Showing posts with label mug up. Show all posts
Showing posts with label mug up. Show all posts

Wednesday, October 24, 2018

Bauline Memory Mug Up

Bauline Memory Mug Up. 2018.
 On Sunday, October 21, 2018 Dale and I headed to Bauline to host a Memory Mug Up at their History and Heritage Fair. The event was organized by the town's heritage committee and including several themed displays, an ugly stick demonstration, photo identification, and the screening of several videos focused on the community and filmed in the 1950s and 1960s.
Model of the United Church in Bauline by Alton King.
30 residents came together to share stories and memories of growing up in the community. One of the first things we were told was the difference between under the hill and on top of the hill, and who was a gully rat. There were several stories about the dangerous fun people had as children including scaling cliffs, and sliding on dogsleds, canvas, and car bonnets. There were stories about a pair of mischievous boys who would often play tricks and were known for stuffing the chimney of the schoolhouse so they could have the day off school.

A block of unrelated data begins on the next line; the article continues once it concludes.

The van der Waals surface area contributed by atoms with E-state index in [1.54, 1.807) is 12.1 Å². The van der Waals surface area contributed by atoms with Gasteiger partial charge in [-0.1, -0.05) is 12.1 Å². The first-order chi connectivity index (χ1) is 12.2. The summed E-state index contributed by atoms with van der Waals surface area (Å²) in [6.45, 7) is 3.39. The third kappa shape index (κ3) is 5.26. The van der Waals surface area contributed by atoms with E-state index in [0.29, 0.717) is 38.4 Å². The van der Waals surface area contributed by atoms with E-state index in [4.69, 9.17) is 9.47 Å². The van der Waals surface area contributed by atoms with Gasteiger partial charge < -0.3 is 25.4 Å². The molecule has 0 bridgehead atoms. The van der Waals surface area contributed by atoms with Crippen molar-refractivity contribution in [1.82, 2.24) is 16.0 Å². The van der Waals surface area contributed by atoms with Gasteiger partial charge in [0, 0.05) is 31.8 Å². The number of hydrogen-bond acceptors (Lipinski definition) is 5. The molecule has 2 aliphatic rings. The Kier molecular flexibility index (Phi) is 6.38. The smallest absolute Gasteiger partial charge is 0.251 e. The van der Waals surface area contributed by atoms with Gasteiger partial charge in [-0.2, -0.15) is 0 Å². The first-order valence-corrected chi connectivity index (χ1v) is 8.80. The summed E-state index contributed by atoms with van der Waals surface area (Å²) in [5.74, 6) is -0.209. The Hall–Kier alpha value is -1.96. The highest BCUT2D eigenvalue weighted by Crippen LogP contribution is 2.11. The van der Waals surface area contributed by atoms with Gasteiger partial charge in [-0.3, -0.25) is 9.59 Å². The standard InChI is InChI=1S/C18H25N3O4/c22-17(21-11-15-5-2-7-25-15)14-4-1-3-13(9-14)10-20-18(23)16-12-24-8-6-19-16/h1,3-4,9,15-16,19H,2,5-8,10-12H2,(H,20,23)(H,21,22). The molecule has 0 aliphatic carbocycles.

I also learned a new Newfoundland word when some of the women discussed keeping their quoit from year to year. I learned that a quoit is flat rock used for playing hopscotch. If you found a great rock you would keep it and use it for each game you played.

There were memories of jannying during the holidays, attending the watchnight service on New Year's Eve, and shooting off guns to ring in the New Year. Several people were able to sing the songs that local singer Edgar would sing to start and end the dance that followed the Orangemen's parade.

At the end of the day we were take to two of the local cemeteries including one where the stones are no longer visible above the ground. It was a great heritage event and we look forward to working with the heritage committee on some of their future heritage projects.

United Church Cemetery.

Did you grow up in Bauline? Do you have any memories to add? Let us know in the comments!

~Terra Barrett

Friday, July 13, 2018

Memory Mug Up - Bell Island U-boat Attacks & Sinkings, July 20